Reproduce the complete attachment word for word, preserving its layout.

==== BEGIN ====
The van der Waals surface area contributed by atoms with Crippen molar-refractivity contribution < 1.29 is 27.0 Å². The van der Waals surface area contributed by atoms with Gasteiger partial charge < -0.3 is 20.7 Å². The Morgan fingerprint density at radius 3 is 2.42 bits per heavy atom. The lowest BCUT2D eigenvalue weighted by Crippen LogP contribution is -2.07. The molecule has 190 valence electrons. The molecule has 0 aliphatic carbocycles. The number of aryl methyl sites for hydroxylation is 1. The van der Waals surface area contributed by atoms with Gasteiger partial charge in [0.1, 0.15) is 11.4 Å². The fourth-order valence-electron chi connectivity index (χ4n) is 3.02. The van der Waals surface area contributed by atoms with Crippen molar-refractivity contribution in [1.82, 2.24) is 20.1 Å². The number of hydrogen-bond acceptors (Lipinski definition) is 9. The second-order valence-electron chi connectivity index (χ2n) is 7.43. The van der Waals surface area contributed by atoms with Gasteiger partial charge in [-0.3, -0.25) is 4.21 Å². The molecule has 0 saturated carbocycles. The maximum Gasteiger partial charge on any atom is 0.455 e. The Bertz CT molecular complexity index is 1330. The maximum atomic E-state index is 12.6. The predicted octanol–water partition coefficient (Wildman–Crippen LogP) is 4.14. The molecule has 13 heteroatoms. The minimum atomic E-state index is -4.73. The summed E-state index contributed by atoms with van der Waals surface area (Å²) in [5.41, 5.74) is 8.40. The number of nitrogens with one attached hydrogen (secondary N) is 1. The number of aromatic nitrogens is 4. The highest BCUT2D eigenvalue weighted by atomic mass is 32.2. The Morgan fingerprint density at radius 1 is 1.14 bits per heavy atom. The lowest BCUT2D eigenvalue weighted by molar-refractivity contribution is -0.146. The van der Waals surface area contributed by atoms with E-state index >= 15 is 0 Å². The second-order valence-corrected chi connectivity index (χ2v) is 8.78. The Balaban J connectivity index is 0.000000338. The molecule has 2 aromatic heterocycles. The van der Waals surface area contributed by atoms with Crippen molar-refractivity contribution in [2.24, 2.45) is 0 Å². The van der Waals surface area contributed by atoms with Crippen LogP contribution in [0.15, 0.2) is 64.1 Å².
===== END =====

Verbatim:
The van der Waals surface area contributed by atoms with Crippen molar-refractivity contribution < 1.29 is 27.0 Å². The van der Waals surface area contributed by atoms with Gasteiger partial charge < -0.3 is 20.7 Å². The Morgan fingerprint density at radius 3 is 2.42 bits per heavy atom. The lowest BCUT2D eigenvalue weighted by Crippen LogP contribution is -2.07. The molecule has 190 valence electrons. The molecule has 0 aliphatic carbocycles. The number of aryl methyl sites for hydroxylation is 1. The van der Waals surface area contributed by atoms with Gasteiger partial charge in [0.1, 0.15) is 11.4 Å². The fourth-order valence-electron chi connectivity index (χ4n) is 3.02. The van der Waals surface area contributed by atoms with Crippen molar-refractivity contribution in [1.82, 2.24) is 20.1 Å². The number of hydrogen-bond acceptors (Lipinski definition) is 9. The second-order valence-electron chi connectivity index (χ2n) is 7.43. The van der Waals surface area contributed by atoms with Gasteiger partial charge in [-0.3, -0.25) is 4.21 Å². The molecule has 0 saturated carbocycles. The maximum Gasteiger partial charge on any atom is 0.455 e. The Bertz CT molecular complexity index is 1330. The maximum atomic E-state index is 12.6. The predicted octanol–water partition coefficient (Wildman–Crippen LogP) is 4.14. The molecule has 13 heteroatoms. The minimum atomic E-state index is -4.73. The summed E-state index contributed by atoms with van der Waals surface area (Å²) in [5.41, 5.74) is 8.40. The number of nitrogens with one attached hydrogen (secondary N) is 1. The number of aromatic nitrogens is 4. The highest BCUT2D eigenvalue weighted by atomic mass is 32.2. The Morgan fingerprint density at radius 1 is 1.14 bits per heavy atom. The lowest BCUT2D eigenvalue weighted by molar-refractivity contribution is -0.146. The van der Waals surface area contributed by atoms with E-state index >= 15 is 0 Å². The second-order valence-corrected chi connectivity index (χ2v) is 8.78. The Balaban J connectivity index is 0.000000338. The molecule has 2 aromatic heterocycles. The van der Waals surface area contributed by atoms with Crippen molar-refractivity contribution in [2.24, 2.45) is 0 Å². The van der Waals surface area contributed by atoms with Crippen LogP contribution in [0.15, 0.2) is 64.1 Å².